A Healthier U


Here are 5 smart reasons to include strength training in your life. 

1. You’ll sleep better

People who are regularly physically active report the best sleep and weightlifting is no exception. Researchers have found that resistance training reduced the number of times the study participants woke up during the night, as compared to a control group who performed no exercise. 

2. Your progress is so noticeable.

There’s nothing that feels quite as rewarding as accomplishing a goal. Strength training can offer speedy results. If you’re new to strength work, you’ll find that a weight you once thought was impossible to lift starts to feel easy sooner than you might imagine. It only takes a month to see strength gains after lift 2-3 days per week.

3. To protect your bones and boost your balance.

Weight-bearing exercise and particularly strength training can increase bone density and reduce the risk of fractures and breaks among older adults. One major cause of bone breaks as we age is falling. Weight lifting can improve balance resulting in fewer falls.

4. It can make you happier.

Like all forms of physical activity, strength training can work wonders for your mental health. Research indicates that resistance training can release feel-good endorphins to help keep anxiety at bay, and may even help fight depression. Squeezing in a quick workout may help you stay focused throughout the workday and can instantly boost your mood. Lifting can also help improve a person’s perceived body image and self-esteem. 

5. You’ll live longer

While most forms of physical activity can add years to your life, strength training in particular has big benefits.  The greater your muscle mass, the lower your risk of premature death.  Instead of worrying about weight, we should be trying to maximize and maintain muscle mass. Strength training also provides cardiovascular benefits. Regular resistance training can lower blood pressure, in some cases as effectively as taking medication.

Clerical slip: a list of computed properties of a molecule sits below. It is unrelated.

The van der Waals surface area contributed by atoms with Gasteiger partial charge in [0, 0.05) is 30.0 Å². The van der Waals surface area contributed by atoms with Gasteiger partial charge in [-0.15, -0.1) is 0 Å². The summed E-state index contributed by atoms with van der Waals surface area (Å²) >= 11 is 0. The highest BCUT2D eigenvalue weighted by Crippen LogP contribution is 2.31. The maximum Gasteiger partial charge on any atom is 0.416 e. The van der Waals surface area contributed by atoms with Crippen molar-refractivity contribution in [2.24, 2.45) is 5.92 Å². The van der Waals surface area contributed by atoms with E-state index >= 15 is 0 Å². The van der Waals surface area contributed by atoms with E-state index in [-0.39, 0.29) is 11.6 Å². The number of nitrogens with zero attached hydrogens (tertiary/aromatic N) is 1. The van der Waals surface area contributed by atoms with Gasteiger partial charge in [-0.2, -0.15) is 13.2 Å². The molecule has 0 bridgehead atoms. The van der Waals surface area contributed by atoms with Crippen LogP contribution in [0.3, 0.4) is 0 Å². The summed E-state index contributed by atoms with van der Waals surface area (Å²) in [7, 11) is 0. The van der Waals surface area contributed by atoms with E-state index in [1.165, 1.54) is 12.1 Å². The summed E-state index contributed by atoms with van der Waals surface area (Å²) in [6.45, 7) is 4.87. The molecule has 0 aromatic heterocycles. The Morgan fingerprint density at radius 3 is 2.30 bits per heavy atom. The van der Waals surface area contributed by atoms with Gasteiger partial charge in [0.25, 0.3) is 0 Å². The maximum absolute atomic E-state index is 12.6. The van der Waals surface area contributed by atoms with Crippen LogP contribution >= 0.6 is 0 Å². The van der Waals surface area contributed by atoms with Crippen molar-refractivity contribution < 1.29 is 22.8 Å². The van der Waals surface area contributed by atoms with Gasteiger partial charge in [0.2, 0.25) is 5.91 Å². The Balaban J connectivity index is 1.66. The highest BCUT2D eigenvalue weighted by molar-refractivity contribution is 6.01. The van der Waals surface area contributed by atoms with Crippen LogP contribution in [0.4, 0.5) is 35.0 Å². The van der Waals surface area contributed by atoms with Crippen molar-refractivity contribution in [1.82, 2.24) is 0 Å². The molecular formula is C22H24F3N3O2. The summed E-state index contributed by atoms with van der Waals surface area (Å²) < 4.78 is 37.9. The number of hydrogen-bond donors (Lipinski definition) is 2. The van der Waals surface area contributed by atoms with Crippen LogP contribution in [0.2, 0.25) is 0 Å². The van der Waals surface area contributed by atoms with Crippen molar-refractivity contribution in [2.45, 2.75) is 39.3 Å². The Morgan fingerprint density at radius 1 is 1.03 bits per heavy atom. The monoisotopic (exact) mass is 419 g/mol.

Need some motivation? Join a University Employee Fitness class. Our instructors can help you get started to keep you coming back for more.  PEAK’s spring semester classes are 50 percent off for the remainder of the semester. Click here to register today. 



By now you know (we hope) that you should wear sunscreen, year-round, to protect your skin from sun damage. But did you know that without UV-ray-blocking sunglasses, your eyes can also suffer sunburns?

Damage to the eyes from sun is called “photokeratitis,” and we see a lot of it here in Utah—especially in spring, when you can ski, golf, and hike—sometimes all in one sunny day. “Photokeratitis is not only painful, but in rare cases it can cause temporary vision loss,” says Moran Eye Center ophthalmologist, Jeff Pettey, MD.

Pettey, who is also one of the official Utah Jazz team doctors and a provider for the US Olympic Committee’s National Medical Network, explains that “sun rays can bounce off water, sand, or pavement, and when those rays make contact with the naked eye, they cause damage to the outer layer of cells, and the clear front surface of the eye (the cornea) begins to break down. It becomes very light-sensitive and irritated. The conjunctiva, the cell layer covering the inside of the eyelids and whites of the eye is also affected.”

Read the full story here.

For more expert health news and information, visit healthcare.utah.edu/healthfeed.